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School & Nation

Identity Politics and Educational Media in an Age of Diversity

Edited By Peter Carrier

At a time when the power of schools and both state and federal education authorities to guide young people’s sense of belonging is being challenged by multilingualism, by the claims of supra- and subnational regions and minorities, by memories of national catastrophes and crimes, and by out-of-school educational media, this collection of essays provides an apposite exploration of the ways in which shared narratives continue to be transmitted and learnt. Its authors, whose work emerged from a series of conferences organised by the French National Institute for Pedagogical Research in Lyon, Barcelona and Paris in 2010, demonstrate not only ways in which multiple disciplines (including history, literature, social and language studies) address young people’s sense of attachment, but also how challenges to educational policy are reflected in school textbooks and curricula in Algeria, Bulgaria, Catalonia, France, Galicia, Germany, Quebec, Senegal and the USA. These studies about the role of education in relation to largely tenacious but shifting national identities should appeal to specialists of education, nationalism studies, history and political science.

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Part II. Educational Media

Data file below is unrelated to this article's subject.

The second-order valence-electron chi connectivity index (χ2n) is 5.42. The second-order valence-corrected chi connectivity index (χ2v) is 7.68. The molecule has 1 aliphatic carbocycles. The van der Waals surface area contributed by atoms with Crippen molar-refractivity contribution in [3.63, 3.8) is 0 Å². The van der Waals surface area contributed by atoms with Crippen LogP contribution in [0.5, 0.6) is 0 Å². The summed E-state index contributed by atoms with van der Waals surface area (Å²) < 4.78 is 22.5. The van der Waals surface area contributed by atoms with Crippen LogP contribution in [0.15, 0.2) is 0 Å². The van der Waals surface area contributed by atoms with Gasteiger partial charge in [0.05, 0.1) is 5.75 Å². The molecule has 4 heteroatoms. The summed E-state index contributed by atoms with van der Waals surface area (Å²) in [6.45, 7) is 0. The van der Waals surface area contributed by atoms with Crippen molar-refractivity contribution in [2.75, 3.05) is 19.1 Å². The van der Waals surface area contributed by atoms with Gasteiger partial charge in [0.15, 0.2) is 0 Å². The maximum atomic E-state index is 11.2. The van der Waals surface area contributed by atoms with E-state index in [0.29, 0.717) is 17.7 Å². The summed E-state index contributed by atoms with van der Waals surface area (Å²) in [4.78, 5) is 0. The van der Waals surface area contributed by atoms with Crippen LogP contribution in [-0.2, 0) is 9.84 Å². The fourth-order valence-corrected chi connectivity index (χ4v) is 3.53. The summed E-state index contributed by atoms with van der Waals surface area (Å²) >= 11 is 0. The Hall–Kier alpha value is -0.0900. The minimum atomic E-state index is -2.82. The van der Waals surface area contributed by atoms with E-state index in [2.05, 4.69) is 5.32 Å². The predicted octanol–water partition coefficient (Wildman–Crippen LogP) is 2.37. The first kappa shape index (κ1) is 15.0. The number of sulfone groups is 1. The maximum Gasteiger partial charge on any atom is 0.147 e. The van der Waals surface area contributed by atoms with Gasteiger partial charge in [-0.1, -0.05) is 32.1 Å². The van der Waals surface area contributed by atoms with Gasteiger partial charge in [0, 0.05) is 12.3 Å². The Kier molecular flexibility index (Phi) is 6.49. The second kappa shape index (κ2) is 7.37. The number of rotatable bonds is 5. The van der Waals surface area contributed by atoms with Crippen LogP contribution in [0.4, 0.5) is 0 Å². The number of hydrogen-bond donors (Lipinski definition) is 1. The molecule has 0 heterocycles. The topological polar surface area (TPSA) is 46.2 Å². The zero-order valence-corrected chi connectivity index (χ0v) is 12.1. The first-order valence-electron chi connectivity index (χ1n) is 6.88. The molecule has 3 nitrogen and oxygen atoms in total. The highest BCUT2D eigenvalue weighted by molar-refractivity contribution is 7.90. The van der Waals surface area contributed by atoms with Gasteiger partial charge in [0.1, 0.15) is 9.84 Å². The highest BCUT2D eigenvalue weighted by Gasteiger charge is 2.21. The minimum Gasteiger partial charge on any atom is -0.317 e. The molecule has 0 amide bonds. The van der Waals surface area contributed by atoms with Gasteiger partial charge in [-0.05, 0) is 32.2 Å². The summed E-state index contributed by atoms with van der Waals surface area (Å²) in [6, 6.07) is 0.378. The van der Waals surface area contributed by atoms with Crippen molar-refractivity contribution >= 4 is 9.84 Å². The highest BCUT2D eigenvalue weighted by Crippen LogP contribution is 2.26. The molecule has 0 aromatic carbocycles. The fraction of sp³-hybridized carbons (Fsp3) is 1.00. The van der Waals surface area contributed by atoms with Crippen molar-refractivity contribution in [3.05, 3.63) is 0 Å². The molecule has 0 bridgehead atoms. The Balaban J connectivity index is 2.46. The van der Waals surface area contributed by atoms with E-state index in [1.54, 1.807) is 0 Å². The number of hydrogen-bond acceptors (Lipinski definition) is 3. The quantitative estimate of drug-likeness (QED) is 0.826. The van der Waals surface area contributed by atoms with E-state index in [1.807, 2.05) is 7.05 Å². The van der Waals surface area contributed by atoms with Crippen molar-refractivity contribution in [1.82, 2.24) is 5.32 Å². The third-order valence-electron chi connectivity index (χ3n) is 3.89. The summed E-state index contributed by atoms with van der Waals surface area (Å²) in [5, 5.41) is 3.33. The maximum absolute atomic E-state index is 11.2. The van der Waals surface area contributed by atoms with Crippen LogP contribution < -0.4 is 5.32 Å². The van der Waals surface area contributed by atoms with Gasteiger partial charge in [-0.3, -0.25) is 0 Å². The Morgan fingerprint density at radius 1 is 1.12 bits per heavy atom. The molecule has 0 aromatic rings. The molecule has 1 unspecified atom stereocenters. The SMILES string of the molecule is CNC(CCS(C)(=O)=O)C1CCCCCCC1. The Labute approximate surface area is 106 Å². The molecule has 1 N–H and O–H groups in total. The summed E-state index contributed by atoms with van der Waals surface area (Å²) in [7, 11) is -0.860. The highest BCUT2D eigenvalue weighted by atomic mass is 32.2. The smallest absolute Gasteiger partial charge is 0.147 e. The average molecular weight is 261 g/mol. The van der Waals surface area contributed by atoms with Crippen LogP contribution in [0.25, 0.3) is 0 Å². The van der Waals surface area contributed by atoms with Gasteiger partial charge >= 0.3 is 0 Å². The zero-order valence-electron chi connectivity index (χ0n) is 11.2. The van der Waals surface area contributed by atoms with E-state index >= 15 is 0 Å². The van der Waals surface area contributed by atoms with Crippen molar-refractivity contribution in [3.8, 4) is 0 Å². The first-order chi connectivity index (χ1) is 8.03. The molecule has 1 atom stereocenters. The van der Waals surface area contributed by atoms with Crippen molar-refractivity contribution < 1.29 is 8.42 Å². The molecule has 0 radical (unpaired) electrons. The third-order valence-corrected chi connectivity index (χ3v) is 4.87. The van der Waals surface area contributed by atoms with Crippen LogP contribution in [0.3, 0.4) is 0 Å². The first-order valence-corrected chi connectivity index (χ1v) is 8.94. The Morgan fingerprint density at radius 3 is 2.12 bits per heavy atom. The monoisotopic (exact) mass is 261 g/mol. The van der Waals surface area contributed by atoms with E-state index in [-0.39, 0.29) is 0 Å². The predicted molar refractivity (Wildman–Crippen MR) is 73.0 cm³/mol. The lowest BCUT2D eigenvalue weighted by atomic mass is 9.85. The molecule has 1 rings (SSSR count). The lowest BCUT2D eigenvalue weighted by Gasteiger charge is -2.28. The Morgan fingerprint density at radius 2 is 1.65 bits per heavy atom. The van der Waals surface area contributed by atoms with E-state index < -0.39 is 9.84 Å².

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Part II Educational Media The Use of Literature in the Formation of French National Identity in School Teaching during the Twentieth Century Anne-Marie Chartier A recollection from a former pupil: ‘The trunk was filled to the brim with copy- books and books from Sainte-Agathe. Arithmetic, literature, workbooks, who knows what. With tenderness rather than curiosity, I began to rummage through the whole lot, rereading the dictations I still knew by heart, we had copied them out so many times! Rousseau’s “The Aqueduct”, P.-L. Courrier’s “An Adven- ture in Calabria”, “A Letter from George Sand to her son”…’ Then suddenly fiction bursts in on the scene, for the copybook with dictations contains an unpublished text, the diary in which the deceased hero reveals his secret. There is no reason not to trust here the flawless memory of Alain-Fournier writing Le Grand Meaulnes. The novel was published in 1913 but the plot is set in the 1890s. In that final decade of the century, pupils in the cours supérieur primaire (post-primary school education), who were preparing for either the concours d’entrée (the competitive entrance examination) to the école normale (teachers’ training college at the time), or the brevet (post-primary school final examination) at the age of fifteen, were reading ‘literature’ in order to know their authors and literary schools, whereas their memory of literary texts was built up thanks to dictées, dictated passages they would have indeed ‘copied… out so many times’. Future teachers’ introduction to literature was...

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